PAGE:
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Introduction to MVVM architecture in Android

MVVM stands for Model-View-ViewModel. Google has started recommending usage of this architecture to develop android apps and have provided a lot of new tools and frameworks to support implementation of this architecture. ViewModel and LiveData being the basics to implement it. Google is also working towards providing support to integrate these components seamlessly with android activity and fragment lifecycles. Although the current state of these tools is not ideal, it’s pretty stable and works well.

Understanding MVVM

Here, I have added a diagram of the MVVM pattern flow and how it binds everything together.

MVVM flow diagram MVVM flow diagram

  • ViewModel interacts with the Model (API, database, etc) to get the necessary data and updating it if required.
  • ViewModel exposes data streams of the state. Any component can subscribe to the stream and receive updates regarding the state. Here, a view component (activity, fragment, viewgroup, etc) will subscribe to the exposed data streams. On every update, the view component will render itself.
  • When user takes a certain action (eg. save a note, etc), the view would ask the ViewModel to perform certain actions. The ViewModel would update the Model, create a new state and dispatch it to the data streams.
  • View component would receive the update and render the updated state.

The idea behind MVVM pattern is quite simple but the implementation is bit nuanced which we will dive into the upcoming posts.

Advantages of MVVM

Before the introduction of MVVM, a lot of apps were developed using MVP architecture. Although MVP is okay, MVVM has significant advantages over MVP pattern. Here are some of the key advantages of MVVM over MVP.


View and Presenter are tightly coupled in MVP. As per the pattern, both View and Presenter have a contract (usually defined via interfaces). It’s difficult to reuse these contracts with other views or presenters. This problem does not arise in MVVM pattern as ViewModel exposes only data streams and it’s up to the view to decide how to use this data. With this pattern, a view can easily use multiple view models and a view model can be reused with multiple views.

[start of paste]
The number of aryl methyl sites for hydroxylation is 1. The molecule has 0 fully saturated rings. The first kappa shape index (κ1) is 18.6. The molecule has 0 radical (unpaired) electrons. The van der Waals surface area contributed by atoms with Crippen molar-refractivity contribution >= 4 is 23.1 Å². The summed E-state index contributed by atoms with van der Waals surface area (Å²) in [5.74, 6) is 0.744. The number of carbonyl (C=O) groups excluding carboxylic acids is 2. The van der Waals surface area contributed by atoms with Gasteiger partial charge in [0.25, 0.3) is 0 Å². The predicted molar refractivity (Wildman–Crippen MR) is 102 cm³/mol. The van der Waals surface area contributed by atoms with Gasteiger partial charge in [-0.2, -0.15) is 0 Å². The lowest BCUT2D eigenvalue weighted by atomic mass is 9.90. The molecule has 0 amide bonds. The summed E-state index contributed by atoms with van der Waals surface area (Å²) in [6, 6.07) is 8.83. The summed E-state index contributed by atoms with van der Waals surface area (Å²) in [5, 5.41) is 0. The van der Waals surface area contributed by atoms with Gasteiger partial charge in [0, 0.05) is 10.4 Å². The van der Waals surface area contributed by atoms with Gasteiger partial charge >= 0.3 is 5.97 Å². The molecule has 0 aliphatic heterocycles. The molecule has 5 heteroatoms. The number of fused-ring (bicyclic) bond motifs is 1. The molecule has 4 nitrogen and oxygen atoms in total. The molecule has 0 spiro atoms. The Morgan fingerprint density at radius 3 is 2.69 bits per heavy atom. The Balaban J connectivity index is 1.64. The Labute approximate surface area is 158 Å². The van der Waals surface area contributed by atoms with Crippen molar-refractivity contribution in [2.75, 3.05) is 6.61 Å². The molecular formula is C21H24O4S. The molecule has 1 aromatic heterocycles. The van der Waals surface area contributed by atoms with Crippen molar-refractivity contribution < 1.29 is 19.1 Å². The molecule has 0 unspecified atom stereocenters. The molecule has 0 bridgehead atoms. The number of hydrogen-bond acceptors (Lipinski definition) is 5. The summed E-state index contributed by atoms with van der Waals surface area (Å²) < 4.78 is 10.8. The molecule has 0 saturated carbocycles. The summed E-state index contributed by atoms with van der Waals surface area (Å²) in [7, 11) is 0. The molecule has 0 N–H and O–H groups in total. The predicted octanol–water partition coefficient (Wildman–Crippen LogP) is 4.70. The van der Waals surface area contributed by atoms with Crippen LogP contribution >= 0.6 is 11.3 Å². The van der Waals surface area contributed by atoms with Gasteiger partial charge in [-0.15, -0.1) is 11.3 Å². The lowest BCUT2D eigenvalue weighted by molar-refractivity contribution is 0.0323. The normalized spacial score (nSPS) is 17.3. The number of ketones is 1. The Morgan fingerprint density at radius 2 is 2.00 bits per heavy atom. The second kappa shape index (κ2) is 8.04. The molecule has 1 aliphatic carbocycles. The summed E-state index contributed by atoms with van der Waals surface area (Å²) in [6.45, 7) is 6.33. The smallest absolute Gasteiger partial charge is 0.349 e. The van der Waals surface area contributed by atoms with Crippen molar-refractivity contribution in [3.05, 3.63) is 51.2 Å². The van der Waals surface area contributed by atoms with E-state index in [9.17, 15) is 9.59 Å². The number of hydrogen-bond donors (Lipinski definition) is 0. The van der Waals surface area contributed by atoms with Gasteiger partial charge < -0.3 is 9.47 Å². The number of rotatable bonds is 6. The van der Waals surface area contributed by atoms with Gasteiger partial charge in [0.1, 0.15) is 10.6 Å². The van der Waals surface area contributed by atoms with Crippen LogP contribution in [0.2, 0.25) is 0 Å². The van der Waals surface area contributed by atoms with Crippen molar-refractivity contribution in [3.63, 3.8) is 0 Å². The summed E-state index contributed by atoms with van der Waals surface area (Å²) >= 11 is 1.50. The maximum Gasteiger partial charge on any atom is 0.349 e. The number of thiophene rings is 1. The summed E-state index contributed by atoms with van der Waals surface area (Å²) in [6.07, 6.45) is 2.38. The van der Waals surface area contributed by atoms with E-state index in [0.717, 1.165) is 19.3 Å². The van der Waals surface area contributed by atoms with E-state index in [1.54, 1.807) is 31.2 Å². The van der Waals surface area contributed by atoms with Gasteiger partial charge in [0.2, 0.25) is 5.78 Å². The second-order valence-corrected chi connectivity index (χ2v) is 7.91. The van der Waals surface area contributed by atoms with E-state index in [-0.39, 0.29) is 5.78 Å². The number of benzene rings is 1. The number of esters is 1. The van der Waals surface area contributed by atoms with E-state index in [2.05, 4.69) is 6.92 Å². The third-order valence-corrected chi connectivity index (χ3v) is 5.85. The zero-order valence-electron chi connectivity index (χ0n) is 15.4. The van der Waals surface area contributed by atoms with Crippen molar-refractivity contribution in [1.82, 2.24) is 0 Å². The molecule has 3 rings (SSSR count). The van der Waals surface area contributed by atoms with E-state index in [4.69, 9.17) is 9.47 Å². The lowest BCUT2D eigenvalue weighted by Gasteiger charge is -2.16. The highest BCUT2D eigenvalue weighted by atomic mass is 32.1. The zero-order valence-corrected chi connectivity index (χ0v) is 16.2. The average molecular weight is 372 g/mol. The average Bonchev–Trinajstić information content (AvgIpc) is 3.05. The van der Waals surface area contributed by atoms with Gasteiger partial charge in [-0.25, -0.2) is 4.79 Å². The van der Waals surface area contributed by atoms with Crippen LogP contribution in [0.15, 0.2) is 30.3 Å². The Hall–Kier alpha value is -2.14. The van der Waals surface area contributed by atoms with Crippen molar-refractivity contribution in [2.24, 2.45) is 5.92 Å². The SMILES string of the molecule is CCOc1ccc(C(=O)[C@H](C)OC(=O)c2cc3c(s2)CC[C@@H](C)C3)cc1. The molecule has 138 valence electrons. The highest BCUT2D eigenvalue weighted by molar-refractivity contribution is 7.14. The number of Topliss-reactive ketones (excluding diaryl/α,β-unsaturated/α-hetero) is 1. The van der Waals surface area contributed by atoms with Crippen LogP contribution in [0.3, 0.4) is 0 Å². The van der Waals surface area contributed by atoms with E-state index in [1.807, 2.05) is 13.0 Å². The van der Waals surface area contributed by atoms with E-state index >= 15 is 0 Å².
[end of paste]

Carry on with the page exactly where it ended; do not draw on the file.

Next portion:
Unit testing

Unit testing in Android is usually quite painful. To make the MVP unit-testable, we create an interface for the View and use a mocked instance for unit tests. Since a ViewModel is not tied to any View component in MVVM, it’s much easier to unit test the ViewModel without having to worry about the view. Since Google is supporting MVVM officially, they have also provided a lot of tools to perform unit tests with MVVM and LiveData so that’s a plus.


There’s a bi-directional data flow between View and Presenter in MVP. To set the data to the view, it usually calls view.setUser(user) and to update certain data, view would call presenter.update(data) which creates a bi-directional data flow. In MVVM, we would still require to call some method on the ViewModel when the user interacts with the View, but we can create an indirect link which does not directly interact with the ViewModel. Instead of calling viewModel.update(data), we can use viewModel.dispatch(action) and the ViewModel or some other component inside the ViewModel handles the action and updates the state. With a Redux like approach, we can make MVVM unidirectional.


MVP is passive so any change in model has to be manually updated by the Presenter. On the other hand, the recommended approach with MVVM is to expose data stream (eg. LiveData). Once the data is updated, all the subscribers of the data stream will receive the updates.

Apart from these benefits, one of the major benefit is that Google is officially supporting MVVM architecture pattern and actively providing better tools and frameworks.


Here are some useful links that talk about MVVM architecture pattern.